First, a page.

Mosharraf Zaidi, The News, November 10, 2009
The voice of Pakistan’s emerging middle class will not always be amplified in ways that serve Pakistanis’ collective interests. The overwhelming majority of the Pakistani middle class takes great pains to conduct and promote an honest and open debate about the issues. Part of taking those pains includes introspection. There is an increasingly important deviant strain of hyper-nationalism mixing itself in with the voice of the Pakistani middle class. Pakistanis need to tackle it with the same integrity and purposefulness that has enabled the establishment of this middle class voice in the first place.
While it remains true that the majority of critique of the Pakistani media is malicious and motivated by attempts to delegitimise the country’s fragile middle class voice, it is also true that the low quality of research, fact-checking and integrity among Pakistani hyper-nationalists makes their work dangerously counter-productive, and hardly strengthens the case of Pakistan. Hyper-nationalist pundits always find America and India as the root of all evil. Hyper-nationalist newspapers seem to have all the news scoops about the evil designs of the enemies, without any evidence. Their abuse of the freedoms that technology and economic growth have afforded to Pakistan is a threat to the growth and influence of the organic middle class — of whom they represent no part.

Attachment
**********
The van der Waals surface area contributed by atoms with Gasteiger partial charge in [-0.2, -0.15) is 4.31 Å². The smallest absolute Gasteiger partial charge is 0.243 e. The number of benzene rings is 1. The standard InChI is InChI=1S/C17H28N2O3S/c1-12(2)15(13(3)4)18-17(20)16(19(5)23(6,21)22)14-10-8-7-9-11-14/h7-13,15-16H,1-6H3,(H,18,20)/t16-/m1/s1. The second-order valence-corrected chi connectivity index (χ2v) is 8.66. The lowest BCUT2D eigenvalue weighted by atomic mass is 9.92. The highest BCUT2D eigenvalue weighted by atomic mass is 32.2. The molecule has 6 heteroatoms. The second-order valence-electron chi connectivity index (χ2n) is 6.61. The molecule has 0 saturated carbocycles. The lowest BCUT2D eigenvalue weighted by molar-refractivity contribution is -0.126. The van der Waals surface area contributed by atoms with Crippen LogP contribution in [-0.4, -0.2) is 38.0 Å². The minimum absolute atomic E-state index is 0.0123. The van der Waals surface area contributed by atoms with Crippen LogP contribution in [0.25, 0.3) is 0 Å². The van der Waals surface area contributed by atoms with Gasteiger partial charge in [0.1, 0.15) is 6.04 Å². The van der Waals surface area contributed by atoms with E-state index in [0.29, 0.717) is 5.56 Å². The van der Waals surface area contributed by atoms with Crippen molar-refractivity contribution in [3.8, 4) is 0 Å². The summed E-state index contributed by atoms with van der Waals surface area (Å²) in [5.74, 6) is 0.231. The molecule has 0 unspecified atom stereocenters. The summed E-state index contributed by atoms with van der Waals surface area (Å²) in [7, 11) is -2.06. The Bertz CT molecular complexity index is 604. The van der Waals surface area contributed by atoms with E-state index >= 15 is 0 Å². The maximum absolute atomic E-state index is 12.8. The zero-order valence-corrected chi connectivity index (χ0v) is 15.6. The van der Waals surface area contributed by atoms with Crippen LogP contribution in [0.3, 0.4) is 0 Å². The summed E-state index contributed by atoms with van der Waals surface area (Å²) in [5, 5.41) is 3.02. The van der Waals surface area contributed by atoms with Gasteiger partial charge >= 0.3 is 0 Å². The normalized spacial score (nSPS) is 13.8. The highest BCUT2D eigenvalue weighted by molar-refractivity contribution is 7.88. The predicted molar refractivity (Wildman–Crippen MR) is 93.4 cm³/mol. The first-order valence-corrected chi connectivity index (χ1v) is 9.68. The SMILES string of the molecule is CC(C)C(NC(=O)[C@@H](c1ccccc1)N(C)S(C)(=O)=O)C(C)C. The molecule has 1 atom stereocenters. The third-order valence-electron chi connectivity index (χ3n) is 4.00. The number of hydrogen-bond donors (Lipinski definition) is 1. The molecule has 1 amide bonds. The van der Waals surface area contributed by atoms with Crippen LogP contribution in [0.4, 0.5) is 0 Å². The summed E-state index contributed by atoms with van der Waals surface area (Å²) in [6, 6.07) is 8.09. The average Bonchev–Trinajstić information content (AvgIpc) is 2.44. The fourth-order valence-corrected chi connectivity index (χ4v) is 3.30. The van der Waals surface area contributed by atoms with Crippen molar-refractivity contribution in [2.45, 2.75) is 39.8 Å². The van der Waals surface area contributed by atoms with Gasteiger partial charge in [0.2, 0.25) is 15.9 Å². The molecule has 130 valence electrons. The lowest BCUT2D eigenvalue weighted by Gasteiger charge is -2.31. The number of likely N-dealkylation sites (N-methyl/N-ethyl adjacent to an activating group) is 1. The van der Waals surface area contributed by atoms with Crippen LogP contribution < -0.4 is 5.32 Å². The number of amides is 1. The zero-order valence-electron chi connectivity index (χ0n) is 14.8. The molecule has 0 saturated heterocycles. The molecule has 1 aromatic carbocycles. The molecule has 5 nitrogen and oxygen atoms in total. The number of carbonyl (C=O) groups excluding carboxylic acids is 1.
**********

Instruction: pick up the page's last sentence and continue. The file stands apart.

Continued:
It was not so long ago, that Pakistan was forever stained by the blood of Wall Street Journal reporter Daniel Pearl. The safety of foreign correspondents should be of paramount interest to anybody who loves Pakistan, and is interested in protecting its reputation, and its potential as a place where foreigners can be safe. Even the most egregiously intellectual light-weights among Pakistanis would want to ensure that foreign journalists would never again have to endure that kind of threat again. It is therefore particularly mind-boggling that in their irrational, unsubstantiated and blind rage, Pakistani hyper-nationalists thought nothing of making a target of Matthew Rosenberg, yet another Wall Street Journal reporter, causing him to be evacuated out of the country, and sending ripples of fear and trepidation among the corps of Pakistan’s foreign correspondents. Accusing someone of spying for Israel, in a permissive environment (for a reporter working for the Wall Street Journal, no less) would only be funny if it was fictional. It’s not. It is deathly serious. Already, other correspondents (like Marie France Calle of Le Figaro) are asking questions about their own safety.
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